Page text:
Meanwhile, 15 people who celebrated Öcalan's birthday were detained Wednesday in raids conducted in five cities.

Following the arrest of political science Professor Büşra Ersanlı in a prior KCK raid, a petition circulated and was signed by more than 700 academics to protest her arrest.

Ersanlı was faculty member at Marmara University's Political Science Department and a member of the Constitutional Commission of BDP in Parliament. She was arrested on Oct. 28 based on claims that she lectured at BDP's Academy of Politics. By signing the petition, its signatories said they wanted to lecture at the BDP Academy freely.


CHP Head Says Dersim Lands Should Be Returned

Turkey's main opposition leader Wednesday rebuked Prime Minister Recep Tayyip Erdoğan over comments on the 1930s Dersim killings, charging that the latter's apology on the issue was inadequate.

"You need to follow up on your apology. There are the Dersim deportations. The archives pertaining to those deportations also need to be made public. You ought to return the lands of those deported families," Kemal Kılıçdaroğlu, the leader of the opposition Republican People's Party, or CHP, said while speaking at the Assembly Hall of the Kozyatağı Cultural Center of Istanbul's Kadıköy Municipality.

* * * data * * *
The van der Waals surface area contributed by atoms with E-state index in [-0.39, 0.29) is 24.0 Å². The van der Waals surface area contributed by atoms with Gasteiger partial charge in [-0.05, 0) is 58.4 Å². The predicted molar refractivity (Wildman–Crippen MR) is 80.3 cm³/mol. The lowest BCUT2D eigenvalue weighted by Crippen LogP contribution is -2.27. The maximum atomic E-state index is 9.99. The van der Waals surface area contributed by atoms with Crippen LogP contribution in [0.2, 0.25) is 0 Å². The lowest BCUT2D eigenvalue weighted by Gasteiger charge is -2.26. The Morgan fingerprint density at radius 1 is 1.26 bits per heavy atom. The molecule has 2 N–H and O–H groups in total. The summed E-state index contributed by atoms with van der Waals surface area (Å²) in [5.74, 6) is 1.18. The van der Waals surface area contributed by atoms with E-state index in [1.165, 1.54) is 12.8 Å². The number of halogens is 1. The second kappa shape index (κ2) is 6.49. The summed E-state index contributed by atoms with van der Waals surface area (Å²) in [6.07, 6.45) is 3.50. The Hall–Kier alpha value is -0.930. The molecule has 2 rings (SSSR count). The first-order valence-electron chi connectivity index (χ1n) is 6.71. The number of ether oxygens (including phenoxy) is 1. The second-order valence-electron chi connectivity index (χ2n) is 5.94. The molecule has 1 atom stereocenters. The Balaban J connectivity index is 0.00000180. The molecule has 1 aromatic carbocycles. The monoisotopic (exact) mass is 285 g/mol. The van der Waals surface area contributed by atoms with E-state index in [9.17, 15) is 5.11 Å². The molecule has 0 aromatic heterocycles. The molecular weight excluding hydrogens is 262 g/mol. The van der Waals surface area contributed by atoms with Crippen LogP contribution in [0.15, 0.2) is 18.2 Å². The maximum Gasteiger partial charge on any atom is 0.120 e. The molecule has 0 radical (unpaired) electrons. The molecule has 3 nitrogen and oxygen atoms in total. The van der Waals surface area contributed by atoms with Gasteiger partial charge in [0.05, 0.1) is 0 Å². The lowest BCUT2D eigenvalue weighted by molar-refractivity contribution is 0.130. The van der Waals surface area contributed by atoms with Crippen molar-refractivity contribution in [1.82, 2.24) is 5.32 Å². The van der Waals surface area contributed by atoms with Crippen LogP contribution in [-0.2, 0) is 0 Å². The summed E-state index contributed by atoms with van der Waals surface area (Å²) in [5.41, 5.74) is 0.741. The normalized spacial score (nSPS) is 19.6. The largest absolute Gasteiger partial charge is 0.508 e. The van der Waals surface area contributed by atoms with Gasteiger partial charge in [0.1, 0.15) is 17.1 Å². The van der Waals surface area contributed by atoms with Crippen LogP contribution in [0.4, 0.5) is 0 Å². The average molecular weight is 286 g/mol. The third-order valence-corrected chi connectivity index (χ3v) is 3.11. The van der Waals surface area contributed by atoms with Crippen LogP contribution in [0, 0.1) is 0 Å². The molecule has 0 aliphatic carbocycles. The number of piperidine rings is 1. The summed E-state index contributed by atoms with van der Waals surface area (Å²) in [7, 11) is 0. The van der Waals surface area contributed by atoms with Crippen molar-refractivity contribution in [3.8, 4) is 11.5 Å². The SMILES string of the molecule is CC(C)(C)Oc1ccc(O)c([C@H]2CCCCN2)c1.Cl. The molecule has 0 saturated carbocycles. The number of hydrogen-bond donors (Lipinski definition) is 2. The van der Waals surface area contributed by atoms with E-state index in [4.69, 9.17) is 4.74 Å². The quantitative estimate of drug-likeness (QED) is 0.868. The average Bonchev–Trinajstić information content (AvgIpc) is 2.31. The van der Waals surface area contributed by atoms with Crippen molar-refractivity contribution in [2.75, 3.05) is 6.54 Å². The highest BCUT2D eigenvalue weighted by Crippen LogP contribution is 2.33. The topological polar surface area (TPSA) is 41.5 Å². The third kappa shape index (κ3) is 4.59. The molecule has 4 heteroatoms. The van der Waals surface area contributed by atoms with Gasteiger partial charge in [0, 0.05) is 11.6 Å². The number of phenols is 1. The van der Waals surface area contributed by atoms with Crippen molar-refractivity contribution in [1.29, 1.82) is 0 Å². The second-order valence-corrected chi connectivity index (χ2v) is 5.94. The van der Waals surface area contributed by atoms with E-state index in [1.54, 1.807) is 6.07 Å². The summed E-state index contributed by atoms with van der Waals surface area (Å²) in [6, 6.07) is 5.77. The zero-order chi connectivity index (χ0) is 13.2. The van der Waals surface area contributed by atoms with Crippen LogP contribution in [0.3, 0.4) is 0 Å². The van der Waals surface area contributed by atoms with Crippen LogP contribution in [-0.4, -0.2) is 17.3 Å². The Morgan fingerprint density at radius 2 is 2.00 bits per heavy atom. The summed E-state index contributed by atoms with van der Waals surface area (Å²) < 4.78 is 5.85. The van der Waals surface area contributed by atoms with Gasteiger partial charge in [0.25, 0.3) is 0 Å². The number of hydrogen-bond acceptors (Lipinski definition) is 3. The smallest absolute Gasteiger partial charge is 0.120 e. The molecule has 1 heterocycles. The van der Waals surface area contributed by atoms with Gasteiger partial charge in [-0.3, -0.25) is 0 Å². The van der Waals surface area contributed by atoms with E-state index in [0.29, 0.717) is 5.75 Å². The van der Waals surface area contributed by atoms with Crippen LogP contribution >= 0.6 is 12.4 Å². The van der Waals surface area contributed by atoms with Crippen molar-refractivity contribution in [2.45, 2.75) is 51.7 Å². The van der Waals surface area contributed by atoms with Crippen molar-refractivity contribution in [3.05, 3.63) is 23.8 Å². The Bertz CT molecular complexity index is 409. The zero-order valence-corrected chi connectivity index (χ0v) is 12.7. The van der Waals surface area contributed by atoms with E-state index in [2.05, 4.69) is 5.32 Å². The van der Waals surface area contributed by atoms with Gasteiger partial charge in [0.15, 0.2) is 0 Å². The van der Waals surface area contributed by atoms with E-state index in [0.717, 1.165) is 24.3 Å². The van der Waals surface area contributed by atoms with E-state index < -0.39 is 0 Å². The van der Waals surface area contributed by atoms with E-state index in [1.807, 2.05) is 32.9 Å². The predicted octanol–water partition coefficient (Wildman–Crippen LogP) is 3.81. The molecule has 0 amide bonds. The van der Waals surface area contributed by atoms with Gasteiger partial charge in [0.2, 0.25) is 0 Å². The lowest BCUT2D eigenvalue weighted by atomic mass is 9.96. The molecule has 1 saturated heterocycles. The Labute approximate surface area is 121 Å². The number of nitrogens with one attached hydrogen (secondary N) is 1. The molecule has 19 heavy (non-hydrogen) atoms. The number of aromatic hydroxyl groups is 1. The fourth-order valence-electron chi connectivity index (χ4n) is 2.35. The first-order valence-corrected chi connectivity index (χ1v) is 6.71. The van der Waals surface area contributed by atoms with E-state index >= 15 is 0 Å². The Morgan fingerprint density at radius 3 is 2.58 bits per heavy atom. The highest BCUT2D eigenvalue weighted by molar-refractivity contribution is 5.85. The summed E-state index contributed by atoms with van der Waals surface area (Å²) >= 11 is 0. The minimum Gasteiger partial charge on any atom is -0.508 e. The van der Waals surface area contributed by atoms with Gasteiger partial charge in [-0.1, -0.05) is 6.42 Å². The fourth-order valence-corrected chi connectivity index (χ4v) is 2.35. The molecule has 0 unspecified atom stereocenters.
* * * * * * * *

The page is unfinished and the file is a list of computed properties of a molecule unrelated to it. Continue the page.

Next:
Kılıçdaroğlu said he had previously requested the documents Erdoğan presented while making his apology on Nov. 23, but added that he was denied permission. The people of Dersim in eastern Turkey would not allow their pain to be exploited for political ends by the ruling Justice and Development Party, or AKP, the CHP leader added.

"It does not suffice to apologize. None of the documents he disclosed are new. The book he disclosed is the same book I read in the 1970s. Apologizing is inadequate, you ought to open up the state's archives," Kılıçdaroğlu, who is from Tunceli, the name Dersim was given in 1930, said.

Turkey's primary concern at the moment is not about local governments but about facing up to history in a frank manner, Kılıçdaroğlu said.

"Mr. Prime Minister, your duty is to open up the state's archives in addition to apologizing. When you open them up, then we are also going to see the true documents. Then we can sit down and face our history," he said.

British and American documents are also accessible by the public and Turkey's past can also be traced in those documents, he said. The CHP had brought a motion before Parliament for such documents to be made publicly available in Turkey as well, but the motion was rejected by AKP deputies, he added.

In the late 1930s, the Turkish military conducted an operation in the area of Dersim killing thousands of people.


Turkey to Produce Engines for Tanks

Turkey will now manufacture engines for tanks and warships for the first time in the history of the nation's defense industry, a top procurement official said.